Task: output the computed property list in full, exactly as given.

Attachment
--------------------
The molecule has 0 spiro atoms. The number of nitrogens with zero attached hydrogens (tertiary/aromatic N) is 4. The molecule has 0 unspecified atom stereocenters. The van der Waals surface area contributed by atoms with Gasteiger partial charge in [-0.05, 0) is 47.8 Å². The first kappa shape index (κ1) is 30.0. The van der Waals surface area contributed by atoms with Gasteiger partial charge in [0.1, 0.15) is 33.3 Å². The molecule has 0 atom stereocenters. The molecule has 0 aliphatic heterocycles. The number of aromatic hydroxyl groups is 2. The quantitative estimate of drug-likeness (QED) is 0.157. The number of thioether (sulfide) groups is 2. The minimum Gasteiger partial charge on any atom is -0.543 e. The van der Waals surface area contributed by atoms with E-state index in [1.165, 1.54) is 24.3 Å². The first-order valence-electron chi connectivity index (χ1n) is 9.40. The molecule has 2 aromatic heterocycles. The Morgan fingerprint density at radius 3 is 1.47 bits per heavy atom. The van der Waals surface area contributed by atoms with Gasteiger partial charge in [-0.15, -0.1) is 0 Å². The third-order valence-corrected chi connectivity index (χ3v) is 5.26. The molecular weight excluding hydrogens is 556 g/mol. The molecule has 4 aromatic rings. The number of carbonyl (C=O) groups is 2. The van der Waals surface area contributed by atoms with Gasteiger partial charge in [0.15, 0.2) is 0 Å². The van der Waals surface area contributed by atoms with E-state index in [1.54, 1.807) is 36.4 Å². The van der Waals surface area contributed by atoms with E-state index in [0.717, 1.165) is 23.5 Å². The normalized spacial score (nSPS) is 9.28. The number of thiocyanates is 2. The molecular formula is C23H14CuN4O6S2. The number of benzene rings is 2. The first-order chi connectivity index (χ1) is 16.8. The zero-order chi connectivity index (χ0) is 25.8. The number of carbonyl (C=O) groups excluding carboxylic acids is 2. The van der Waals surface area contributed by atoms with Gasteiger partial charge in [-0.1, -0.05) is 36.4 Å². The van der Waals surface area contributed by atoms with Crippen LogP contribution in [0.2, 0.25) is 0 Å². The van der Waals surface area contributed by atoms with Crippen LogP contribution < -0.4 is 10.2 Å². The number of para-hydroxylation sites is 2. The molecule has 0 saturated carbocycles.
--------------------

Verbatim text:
The molecule has 0 spiro atoms. The number of nitrogens with zero attached hydrogens (tertiary/aromatic N) is 4. The molecule has 0 unspecified atom stereocenters. The van der Waals surface area contributed by atoms with Gasteiger partial charge in [-0.05, 0) is 47.8 Å². The first kappa shape index (κ1) is 30.0. The van der Waals surface area contributed by atoms with Gasteiger partial charge in [0.1, 0.15) is 33.3 Å². The molecule has 0 atom stereocenters. The molecule has 0 aliphatic heterocycles. The number of aromatic hydroxyl groups is 2. The quantitative estimate of drug-likeness (QED) is 0.157. The number of thioether (sulfide) groups is 2. The minimum Gasteiger partial charge on any atom is -0.543 e. The van der Waals surface area contributed by atoms with E-state index in [1.165, 1.54) is 24.3 Å². The first-order valence-electron chi connectivity index (χ1n) is 9.40. The molecule has 2 aromatic heterocycles. The Morgan fingerprint density at radius 3 is 1.47 bits per heavy atom. The van der Waals surface area contributed by atoms with Gasteiger partial charge in [-0.15, -0.1) is 0 Å². The third-order valence-corrected chi connectivity index (χ3v) is 5.26. The molecular weight excluding hydrogens is 556 g/mol. The molecule has 4 aromatic rings. The number of carbonyl (C=O) groups is 2. The van der Waals surface area contributed by atoms with Gasteiger partial charge in [0.15, 0.2) is 0 Å². The van der Waals surface area contributed by atoms with E-state index in [1.54, 1.807) is 36.4 Å². The van der Waals surface area contributed by atoms with E-state index in [0.717, 1.165) is 23.5 Å². The normalized spacial score (nSPS) is 9.28. The number of thiocyanates is 2. The molecular formula is C23H14CuN4O6S2. The number of benzene rings is 2. The first-order chi connectivity index (χ1) is 16.8. The zero-order chi connectivity index (χ0) is 25.8. The number of carbonyl (C=O) groups excluding carboxylic acids is 2. The van der Waals surface area contributed by atoms with Gasteiger partial charge in [-0.1, -0.05) is 36.4 Å². The van der Waals surface area contributed by atoms with Crippen LogP contribution in [0.2, 0.25) is 0 Å². The van der Waals surface area contributed by atoms with Crippen LogP contribution < -0.4 is 10.2 Å². The number of para-hydroxylation sites is 2. The molecule has 0 saturated carbocycles.